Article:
The Myth of Diversification Reconsidered
By David Turkington, Mark Kritzman, State Street Associates, William Kinlaw
Aug 12, 2021

By William Kinlaw, Mark Kritzman, Sébastien Page, and David Turkington.


Published in the Journal of Portfolio Management, August 2021.

Recipient of the Journal of Portfolio Management's 2021 Bernstein Fabozzi /Jacobs Levy Outstanding Article Award.


To account for asymmetric correlations, investors must measure them correctly. Many don’t.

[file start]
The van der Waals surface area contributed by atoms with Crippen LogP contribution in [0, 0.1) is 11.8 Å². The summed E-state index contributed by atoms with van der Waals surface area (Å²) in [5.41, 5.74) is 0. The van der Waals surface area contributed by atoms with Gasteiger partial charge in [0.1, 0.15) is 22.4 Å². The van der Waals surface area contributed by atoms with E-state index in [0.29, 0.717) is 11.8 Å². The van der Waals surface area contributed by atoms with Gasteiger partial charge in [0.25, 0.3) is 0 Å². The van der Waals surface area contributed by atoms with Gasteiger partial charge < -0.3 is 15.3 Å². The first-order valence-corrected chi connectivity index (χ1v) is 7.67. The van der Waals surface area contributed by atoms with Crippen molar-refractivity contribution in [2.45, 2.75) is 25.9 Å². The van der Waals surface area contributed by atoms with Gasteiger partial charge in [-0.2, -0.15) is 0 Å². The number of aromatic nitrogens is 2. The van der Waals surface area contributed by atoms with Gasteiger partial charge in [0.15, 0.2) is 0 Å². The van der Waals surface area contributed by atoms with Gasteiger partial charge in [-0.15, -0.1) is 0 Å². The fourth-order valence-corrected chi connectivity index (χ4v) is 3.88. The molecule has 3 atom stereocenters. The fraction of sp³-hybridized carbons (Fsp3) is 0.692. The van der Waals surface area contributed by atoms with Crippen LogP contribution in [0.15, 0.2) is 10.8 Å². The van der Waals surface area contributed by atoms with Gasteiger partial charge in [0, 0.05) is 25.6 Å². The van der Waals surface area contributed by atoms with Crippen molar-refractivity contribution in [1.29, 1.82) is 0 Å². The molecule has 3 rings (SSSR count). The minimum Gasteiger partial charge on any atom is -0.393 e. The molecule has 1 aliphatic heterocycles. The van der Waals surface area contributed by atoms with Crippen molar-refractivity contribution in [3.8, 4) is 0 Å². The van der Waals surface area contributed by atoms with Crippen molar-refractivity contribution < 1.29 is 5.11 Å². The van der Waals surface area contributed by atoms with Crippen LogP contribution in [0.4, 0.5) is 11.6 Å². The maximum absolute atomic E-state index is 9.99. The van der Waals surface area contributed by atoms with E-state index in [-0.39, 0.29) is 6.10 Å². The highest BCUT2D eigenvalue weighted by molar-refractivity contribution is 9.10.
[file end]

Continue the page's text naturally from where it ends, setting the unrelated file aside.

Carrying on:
Diversification is one of the core principles of investing. Unfortunately, it tends to disappear when it is needed most and turn up again when it is unwanted. To make matters worse, many investors and researchers measure these correlation asymmetries incorrectly. The fundamental flaw in most prior studies is that they focus only on instances where two assets lose money together, ignoring the more important case when one rises to truly offset (or diversify) the other. We propose that investors measure correlations conditional on the main engine of portfolio growth – often equities. By doing so, investors can focus on downside protection that is genuinely helpful when the growth engine falters. We show how to use a technique called full-scale optimization to construct portfolios that exploit correlation asymmetries to reduce risk.



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